13 September 2008

ACT UP Oral History Project

I have posted a couple of times [1] [2] on the importance of ACT UP as a political movement. In terms of concrete demands the organization sought (starting in 1987) to harangue, cajole, shame and ridicule mainstream America - especially our political, scientific and medical institutions - into recognizing and responding to the AIDS epidemic that was decimating not only gay men, but women and racial minorities and the poor. A major task for ACT UP consistently has been rendering the epidemic visible to a society that not only could not, but actively refused to see it. And, importantly, ACT UP chapters continue their work in, for instance, Austin, New York, Philadelphia, San Francisco and elsewhere.

I recently discovered this web page which is home to the ACT UP Oral History Project. One of its founders, Sarah Shulman, explains why she was moved to initiate the project:
"In June 2001, I was in LA doing a play. One day, driving around in a white rental car, I accidentally tuned in to NPR's commemoration of the 20th anniversary of AIDS.

"At first America had trouble with People With AIDS," the announcer said. "But they then came around."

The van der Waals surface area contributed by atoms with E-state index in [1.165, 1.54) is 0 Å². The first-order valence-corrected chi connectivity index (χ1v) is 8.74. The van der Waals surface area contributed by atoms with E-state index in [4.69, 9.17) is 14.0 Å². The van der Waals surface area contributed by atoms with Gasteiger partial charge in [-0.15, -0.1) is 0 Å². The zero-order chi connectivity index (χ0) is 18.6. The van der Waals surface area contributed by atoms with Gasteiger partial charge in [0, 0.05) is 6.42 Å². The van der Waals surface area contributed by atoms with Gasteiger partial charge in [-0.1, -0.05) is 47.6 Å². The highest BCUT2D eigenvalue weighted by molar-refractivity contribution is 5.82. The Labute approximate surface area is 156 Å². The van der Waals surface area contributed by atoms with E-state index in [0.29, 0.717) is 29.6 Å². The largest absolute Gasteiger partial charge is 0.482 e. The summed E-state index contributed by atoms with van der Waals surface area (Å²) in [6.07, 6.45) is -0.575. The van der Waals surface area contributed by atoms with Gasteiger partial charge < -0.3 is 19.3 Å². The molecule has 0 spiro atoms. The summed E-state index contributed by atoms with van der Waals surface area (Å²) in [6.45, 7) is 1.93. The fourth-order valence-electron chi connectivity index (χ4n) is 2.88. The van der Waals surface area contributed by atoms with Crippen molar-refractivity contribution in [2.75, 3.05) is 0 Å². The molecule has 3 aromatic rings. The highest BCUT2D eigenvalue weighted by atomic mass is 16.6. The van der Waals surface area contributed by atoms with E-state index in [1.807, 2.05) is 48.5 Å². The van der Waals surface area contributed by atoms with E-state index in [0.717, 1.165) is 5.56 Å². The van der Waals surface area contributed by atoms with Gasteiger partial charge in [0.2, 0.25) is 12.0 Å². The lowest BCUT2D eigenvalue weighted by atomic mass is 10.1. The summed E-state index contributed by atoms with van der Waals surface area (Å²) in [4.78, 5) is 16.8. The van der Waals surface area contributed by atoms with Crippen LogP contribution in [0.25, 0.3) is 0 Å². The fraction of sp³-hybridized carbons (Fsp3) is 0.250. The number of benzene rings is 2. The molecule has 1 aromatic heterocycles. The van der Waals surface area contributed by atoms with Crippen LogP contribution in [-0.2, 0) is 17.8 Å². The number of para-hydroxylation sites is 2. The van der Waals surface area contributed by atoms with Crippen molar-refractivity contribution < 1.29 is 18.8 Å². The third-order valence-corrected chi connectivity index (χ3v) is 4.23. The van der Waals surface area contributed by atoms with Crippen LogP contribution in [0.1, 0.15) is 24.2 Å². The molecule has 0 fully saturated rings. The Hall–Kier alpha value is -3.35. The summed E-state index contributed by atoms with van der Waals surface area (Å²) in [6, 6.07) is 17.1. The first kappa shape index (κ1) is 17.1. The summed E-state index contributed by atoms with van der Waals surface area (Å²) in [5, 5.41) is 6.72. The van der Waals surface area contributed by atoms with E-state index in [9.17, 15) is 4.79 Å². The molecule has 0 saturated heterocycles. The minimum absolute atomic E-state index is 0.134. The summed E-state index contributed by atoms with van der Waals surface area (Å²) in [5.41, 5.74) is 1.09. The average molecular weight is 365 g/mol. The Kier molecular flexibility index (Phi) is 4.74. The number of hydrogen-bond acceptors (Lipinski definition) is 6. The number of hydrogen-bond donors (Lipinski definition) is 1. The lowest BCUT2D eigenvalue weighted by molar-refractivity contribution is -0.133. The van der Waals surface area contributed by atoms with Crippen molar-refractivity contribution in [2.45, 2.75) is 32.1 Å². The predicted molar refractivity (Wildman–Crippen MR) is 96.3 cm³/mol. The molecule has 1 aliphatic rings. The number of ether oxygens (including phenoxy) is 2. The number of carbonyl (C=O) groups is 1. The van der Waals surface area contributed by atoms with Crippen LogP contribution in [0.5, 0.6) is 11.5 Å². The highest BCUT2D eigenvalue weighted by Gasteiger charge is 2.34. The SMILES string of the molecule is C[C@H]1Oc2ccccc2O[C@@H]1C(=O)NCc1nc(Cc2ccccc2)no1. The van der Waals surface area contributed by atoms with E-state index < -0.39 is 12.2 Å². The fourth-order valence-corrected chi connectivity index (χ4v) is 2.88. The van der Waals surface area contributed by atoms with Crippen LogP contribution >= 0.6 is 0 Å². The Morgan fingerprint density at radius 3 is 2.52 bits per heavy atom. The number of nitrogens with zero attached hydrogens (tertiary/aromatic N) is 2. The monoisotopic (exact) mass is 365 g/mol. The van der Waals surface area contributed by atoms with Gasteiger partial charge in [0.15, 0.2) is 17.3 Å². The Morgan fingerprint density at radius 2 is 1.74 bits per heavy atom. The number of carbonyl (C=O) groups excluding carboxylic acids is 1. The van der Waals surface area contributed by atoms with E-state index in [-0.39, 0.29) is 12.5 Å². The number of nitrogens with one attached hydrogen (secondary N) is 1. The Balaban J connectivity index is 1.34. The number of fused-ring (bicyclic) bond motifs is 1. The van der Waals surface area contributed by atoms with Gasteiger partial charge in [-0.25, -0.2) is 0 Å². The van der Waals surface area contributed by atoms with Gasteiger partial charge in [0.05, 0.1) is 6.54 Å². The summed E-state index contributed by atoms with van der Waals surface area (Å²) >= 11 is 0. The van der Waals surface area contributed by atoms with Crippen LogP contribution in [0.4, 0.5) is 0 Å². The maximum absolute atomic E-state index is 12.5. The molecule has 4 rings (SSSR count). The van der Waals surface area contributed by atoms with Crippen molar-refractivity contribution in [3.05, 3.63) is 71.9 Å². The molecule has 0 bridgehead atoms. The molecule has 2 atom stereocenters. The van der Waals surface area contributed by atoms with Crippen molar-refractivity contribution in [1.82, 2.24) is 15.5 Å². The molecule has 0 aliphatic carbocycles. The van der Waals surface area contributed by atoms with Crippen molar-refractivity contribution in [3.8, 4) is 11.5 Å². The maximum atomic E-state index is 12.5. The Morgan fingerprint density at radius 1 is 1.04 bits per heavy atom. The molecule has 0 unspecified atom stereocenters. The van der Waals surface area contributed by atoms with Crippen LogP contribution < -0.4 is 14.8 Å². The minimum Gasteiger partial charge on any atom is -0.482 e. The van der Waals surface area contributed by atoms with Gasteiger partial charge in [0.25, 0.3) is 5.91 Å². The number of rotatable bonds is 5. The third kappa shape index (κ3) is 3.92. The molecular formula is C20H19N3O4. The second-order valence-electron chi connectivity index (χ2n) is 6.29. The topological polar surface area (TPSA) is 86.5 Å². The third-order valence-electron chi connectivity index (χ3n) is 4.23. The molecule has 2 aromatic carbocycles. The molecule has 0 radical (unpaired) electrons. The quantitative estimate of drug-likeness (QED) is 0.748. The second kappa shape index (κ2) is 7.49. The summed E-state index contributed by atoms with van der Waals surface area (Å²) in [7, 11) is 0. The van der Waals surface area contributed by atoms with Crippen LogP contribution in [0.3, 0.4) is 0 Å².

I had long been disheartened by the false AIDS stories told in the few mainstream representations of the crisis. Gay people are alone—hurting each other and causing our own oppression—until benevolent straight people bravely overcome their predjudices to help us.


But now, that lie was being extended beyond the arts to actual history. We were being told that AIDS Activism never existed. Instead, the dominant culture simply "came around."

That is not what happened. I know, I was there.

As I drove, listening to the radio, I realized that in the years since I had left ACT UP, I had seen no major history of the movement emerge. I had seen no mainstream documentation, and that the knowledge of what we achieved was rapidly fading from public memory.

Actually, what really took place was this: thousands of people, over many years, dedicated their lives to achieving a cultural and scientific transformation. In other words, a nation that had always hated and humiliated and violated gay people, was forced—against their will—to behave differently than they wished to, because activists intervened and took control of a terrible situation, thereby changing it.

I know that people with AIDS, are not just gay. But homophobia was the prototype of the oppression that people with AIDS experienced. Active neglect. Cruel exclusion. Dehumanizing abandonment. From friends, family, class, job, race, neighborhood, religion, and country. Now, add history."

To date, the project has done 100 interviews with individuals who were active early on in ACT UP New York. The aim is to make sure that the history of an organization that has been so crucial to making the AIDS crisis visible as a political crisis does not itself succumb to political invisibility.

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